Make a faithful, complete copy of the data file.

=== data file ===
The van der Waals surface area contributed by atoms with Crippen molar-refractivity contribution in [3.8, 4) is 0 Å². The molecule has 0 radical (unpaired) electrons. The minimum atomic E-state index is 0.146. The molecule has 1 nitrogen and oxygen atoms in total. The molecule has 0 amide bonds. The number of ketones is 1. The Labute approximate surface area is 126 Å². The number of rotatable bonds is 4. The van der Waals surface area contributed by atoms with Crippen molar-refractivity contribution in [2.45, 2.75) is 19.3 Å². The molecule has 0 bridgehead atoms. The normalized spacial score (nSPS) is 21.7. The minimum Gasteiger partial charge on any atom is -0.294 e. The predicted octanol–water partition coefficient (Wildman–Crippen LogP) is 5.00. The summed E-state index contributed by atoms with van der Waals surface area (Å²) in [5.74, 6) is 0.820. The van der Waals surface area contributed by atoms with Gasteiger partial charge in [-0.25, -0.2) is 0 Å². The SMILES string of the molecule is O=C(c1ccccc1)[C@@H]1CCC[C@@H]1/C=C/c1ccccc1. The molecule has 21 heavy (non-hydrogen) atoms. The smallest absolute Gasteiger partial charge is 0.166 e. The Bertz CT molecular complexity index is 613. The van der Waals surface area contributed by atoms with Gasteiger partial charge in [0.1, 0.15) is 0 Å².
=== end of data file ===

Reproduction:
The van der Waals surface area contributed by atoms with Crippen molar-refractivity contribution in [3.8, 4) is 0 Å². The molecule has 0 radical (unpaired) electrons. The minimum atomic E-state index is 0.146. The molecule has 1 nitrogen and oxygen atoms in total. The molecule has 0 amide bonds. The number of ketones is 1. The Labute approximate surface area is 126 Å². The number of rotatable bonds is 4. The van der Waals surface area contributed by atoms with Crippen molar-refractivity contribution in [2.45, 2.75) is 19.3 Å². The molecule has 0 bridgehead atoms. The normalized spacial score (nSPS) is 21.7. The minimum Gasteiger partial charge on any atom is -0.294 e. The predicted octanol–water partition coefficient (Wildman–Crippen LogP) is 5.00. The summed E-state index contributed by atoms with van der Waals surface area (Å²) in [5.74, 6) is 0.820. The van der Waals surface area contributed by atoms with Gasteiger partial charge in [-0.25, -0.2) is 0 Å². The SMILES string of the molecule is O=C(c1ccccc1)[C@@H]1CCC[C@@H]1/C=C/c1ccccc1. The molecule has 21 heavy (non-hydrogen) atoms. The smallest absolute Gasteiger partial charge is 0.166 e. The Bertz CT molecular complexity index is 613. The van der Waals surface area contributed by atoms with Gasteiger partial charge in [0.1, 0.15) is 0 Å².